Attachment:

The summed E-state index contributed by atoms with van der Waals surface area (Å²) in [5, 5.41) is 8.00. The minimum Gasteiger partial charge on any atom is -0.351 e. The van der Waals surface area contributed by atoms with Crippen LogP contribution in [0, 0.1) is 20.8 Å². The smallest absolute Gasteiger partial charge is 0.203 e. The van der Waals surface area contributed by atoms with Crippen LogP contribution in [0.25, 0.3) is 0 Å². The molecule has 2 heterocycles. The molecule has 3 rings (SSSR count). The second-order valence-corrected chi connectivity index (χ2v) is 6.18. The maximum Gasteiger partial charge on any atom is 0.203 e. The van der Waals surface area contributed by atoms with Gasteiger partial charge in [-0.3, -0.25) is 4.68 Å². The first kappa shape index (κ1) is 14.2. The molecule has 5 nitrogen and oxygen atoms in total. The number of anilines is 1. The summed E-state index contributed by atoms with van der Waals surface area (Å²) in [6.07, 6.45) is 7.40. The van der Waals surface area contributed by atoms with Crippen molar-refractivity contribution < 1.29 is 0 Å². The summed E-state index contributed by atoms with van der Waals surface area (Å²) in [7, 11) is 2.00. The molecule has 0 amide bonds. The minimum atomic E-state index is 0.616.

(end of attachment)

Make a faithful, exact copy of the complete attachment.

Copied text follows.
The summed E-state index contributed by atoms with van der Waals surface area (Å²) in [5, 5.41) is 8.00. The minimum Gasteiger partial charge on any atom is -0.351 e. The van der Waals surface area contributed by atoms with Crippen LogP contribution in [0, 0.1) is 20.8 Å². The smallest absolute Gasteiger partial charge is 0.203 e. The van der Waals surface area contributed by atoms with Crippen LogP contribution in [0.25, 0.3) is 0 Å². The molecule has 2 heterocycles. The molecule has 3 rings (SSSR count). The second-order valence-corrected chi connectivity index (χ2v) is 6.18. The maximum Gasteiger partial charge on any atom is 0.203 e. The van der Waals surface area contributed by atoms with Gasteiger partial charge in [-0.3, -0.25) is 4.68 Å². The first kappa shape index (κ1) is 14.2. The molecule has 5 nitrogen and oxygen atoms in total. The number of anilines is 1. The summed E-state index contributed by atoms with van der Waals surface area (Å²) in [6.07, 6.45) is 7.40. The van der Waals surface area contributed by atoms with Crippen molar-refractivity contribution < 1.29 is 0 Å². The summed E-state index contributed by atoms with van der Waals surface area (Å²) in [7, 11) is 2.00. The molecule has 0 amide bonds. The minimum atomic E-state index is 0.616.